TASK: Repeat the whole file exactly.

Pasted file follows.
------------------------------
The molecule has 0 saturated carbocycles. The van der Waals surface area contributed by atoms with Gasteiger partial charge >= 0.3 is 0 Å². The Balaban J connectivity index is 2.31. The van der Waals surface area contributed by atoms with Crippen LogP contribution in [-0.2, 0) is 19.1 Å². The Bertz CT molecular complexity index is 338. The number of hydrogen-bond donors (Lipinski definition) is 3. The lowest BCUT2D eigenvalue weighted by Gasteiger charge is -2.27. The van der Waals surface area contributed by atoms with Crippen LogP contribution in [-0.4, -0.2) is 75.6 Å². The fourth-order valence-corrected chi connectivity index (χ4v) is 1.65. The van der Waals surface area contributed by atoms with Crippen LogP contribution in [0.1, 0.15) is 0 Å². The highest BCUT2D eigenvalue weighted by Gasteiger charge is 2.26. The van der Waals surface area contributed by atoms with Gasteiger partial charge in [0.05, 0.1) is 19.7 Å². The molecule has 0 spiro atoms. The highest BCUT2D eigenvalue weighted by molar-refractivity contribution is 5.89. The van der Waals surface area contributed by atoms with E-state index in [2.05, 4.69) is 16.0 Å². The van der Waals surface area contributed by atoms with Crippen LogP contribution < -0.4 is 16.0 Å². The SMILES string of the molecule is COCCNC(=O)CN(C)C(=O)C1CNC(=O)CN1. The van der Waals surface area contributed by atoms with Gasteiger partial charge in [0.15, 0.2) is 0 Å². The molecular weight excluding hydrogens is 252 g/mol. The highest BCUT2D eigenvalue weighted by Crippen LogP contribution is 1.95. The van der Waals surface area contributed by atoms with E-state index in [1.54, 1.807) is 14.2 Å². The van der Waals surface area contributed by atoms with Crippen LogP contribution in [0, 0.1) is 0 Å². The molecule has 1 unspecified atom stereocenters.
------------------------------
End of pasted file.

The molecule has 0 saturated carbocycles. The van der Waals surface area contributed by atoms with Gasteiger partial charge >= 0.3 is 0 Å². The Balaban J connectivity index is 2.31. The van der Waals surface area contributed by atoms with Crippen LogP contribution in [-0.2, 0) is 19.1 Å². The Bertz CT molecular complexity index is 338. The number of hydrogen-bond donors (Lipinski definition) is 3. The lowest BCUT2D eigenvalue weighted by Gasteiger charge is -2.27. The van der Waals surface area contributed by atoms with Crippen LogP contribution in [-0.4, -0.2) is 75.6 Å². The fourth-order valence-corrected chi connectivity index (χ4v) is 1.65. The van der Waals surface area contributed by atoms with Crippen LogP contribution in [0.1, 0.15) is 0 Å². The highest BCUT2D eigenvalue weighted by Gasteiger charge is 2.26. The van der Waals surface area contributed by atoms with Gasteiger partial charge in [0.05, 0.1) is 19.7 Å². The molecule has 0 spiro atoms. The highest BCUT2D eigenvalue weighted by molar-refractivity contribution is 5.89. The van der Waals surface area contributed by atoms with E-state index in [2.05, 4.69) is 16.0 Å². The van der Waals surface area contributed by atoms with Crippen LogP contribution < -0.4 is 16.0 Å². The SMILES string of the molecule is COCCNC(=O)CN(C)C(=O)C1CNC(=O)CN1. The van der Waals surface area contributed by atoms with Gasteiger partial charge in [0.15, 0.2) is 0 Å². The molecular weight excluding hydrogens is 252 g/mol. The highest BCUT2D eigenvalue weighted by Crippen LogP contribution is 1.95. The van der Waals surface area contributed by atoms with E-state index in [1.54, 1.807) is 14.2 Å². The van der Waals surface area contributed by atoms with Crippen LogP contribution in [0, 0.1) is 0 Å². The molecule has 1 unspecified atom stereocenters.